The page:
Forum Role: Participant
Active Since: July 7, 2020
Topics Started: 0
Replies Created: 5

Forum Replies Created

Viewing 5 posts - 1 through 5 (of 5 total)
  • Laurie
    Participant
    PVAbobcats
    I think best practices will be developed through more work with students but for now I plan to work within the new CDC guidelines and still have as open a learning environment as possible where students are given time, materials, guidance, and space to pursue their own interests and be creative while tracking their work and collecting data if appropriate. We'll use journals to record all possible ideas, creations, and more.
  • Laurie
    Participant
    PVAbobcats
    Framing the work globally and locally is of tremendous value to all of us today, as many young people lack a connection and understanding of how their food, clothing, and residence come to be available to them. This will be my first year teaching science in a classroom; I previously have only taught through informal educational venues. In my previous life making connections was the greatest contribution I could give and after teaching math last year in a classroom setting I started to see where the structure is and why there may be teachers skipping the connections; tying learning back to our local communities and the world will benefit us all.
  • Laurie
    Participant
    PVAbobcats
    I definitely want to use the Great Sunflower Project in class and at home; sunflower seeds are affordable and can go home with students as well as be planted at school. We can use this as a multi-tiered lesson for months until blooms occur. In all that I'm considering for this fall at school, I'm considering what components can be used at home and at school; those that have crossover are topping my lists while planning.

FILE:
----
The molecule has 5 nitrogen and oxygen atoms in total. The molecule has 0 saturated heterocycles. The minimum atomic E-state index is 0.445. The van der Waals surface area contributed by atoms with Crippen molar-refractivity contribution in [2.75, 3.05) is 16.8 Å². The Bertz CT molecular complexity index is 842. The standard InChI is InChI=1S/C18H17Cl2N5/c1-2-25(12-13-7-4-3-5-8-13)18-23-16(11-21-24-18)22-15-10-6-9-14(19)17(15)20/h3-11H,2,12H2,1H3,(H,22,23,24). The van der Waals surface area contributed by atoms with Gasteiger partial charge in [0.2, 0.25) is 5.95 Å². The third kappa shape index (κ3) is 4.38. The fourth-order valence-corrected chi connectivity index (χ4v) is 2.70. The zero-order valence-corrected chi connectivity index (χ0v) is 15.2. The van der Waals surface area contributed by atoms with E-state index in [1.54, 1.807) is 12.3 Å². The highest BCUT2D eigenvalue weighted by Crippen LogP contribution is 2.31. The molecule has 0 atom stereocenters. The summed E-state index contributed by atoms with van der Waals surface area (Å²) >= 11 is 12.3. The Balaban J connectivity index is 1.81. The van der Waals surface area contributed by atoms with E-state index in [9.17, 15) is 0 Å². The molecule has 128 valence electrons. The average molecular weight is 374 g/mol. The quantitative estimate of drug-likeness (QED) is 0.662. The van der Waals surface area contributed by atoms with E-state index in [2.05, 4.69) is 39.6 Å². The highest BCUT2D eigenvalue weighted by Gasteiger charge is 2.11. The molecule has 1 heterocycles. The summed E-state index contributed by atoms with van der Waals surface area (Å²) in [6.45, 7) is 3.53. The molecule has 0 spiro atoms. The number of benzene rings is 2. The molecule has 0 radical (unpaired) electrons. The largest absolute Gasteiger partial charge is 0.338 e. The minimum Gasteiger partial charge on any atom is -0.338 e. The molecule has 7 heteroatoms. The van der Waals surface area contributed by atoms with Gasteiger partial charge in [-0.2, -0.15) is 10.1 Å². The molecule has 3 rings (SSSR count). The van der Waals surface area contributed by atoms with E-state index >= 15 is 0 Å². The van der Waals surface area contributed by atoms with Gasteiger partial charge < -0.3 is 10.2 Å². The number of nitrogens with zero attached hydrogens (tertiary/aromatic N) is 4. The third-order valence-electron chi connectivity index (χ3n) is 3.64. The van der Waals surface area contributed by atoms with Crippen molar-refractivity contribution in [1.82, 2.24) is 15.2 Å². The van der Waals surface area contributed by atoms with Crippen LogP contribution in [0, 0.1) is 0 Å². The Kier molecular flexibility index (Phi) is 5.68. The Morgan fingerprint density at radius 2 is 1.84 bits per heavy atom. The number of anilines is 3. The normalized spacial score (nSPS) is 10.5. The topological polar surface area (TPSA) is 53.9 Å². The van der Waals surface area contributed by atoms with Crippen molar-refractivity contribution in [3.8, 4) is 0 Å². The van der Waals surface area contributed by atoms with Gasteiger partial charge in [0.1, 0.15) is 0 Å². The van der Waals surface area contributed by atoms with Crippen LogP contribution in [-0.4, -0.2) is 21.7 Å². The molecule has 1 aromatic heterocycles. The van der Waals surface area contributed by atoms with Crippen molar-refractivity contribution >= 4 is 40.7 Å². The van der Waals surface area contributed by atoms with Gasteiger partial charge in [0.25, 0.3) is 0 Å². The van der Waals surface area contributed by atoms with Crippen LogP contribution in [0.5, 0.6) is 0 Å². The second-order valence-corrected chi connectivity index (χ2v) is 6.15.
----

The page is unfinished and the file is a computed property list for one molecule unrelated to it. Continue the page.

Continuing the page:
• Laurie
    Participant
    PVAbobcats
    One of my favorite beginning of the year activities is to work with worms and discuss a bit about soil science so that students understand we need healthy soil for plants before planting a classroom garden. For these activities we create a worm habitat together and then in small groups learn more about worm preferences (dry/most, dark/light, response to touch, etc.). After this, worms enter the habitat and reside for a few days. Throughout all of this students are hypothesizing, writing and drawing in their journals, making observations, tracking data, and more. I am currently teaching 4th grade and plan to use this experience at the beginning of the year to set the stage for youth to start thinking about and devising their original questions they wish to answer while doing their science fair projects later in the school year. I love the idea that students can conduct open ended inquiry throughout the year but many of the experiences will be short (in regards to time allocated) but the possibility of online learning may yield much better science fair projects than in previous years!
  • Laurie
    Participant
    PVAbobcats
    After reading about inquiry, I’ve expanded my thinking about all it encompasses. I found the readings to reinforce the value that I believe inquiry holds, and gave me better ideas of how to share with others the value of inquiry as well as a broader way of thinking about it. A broad, deep understanding about the world around us is one of the greatest contributions I think we can make to our communities.image
    in reply to: Intro to Inquiry #719875
Viewing 5 posts - 1 through 5 (of 5 total)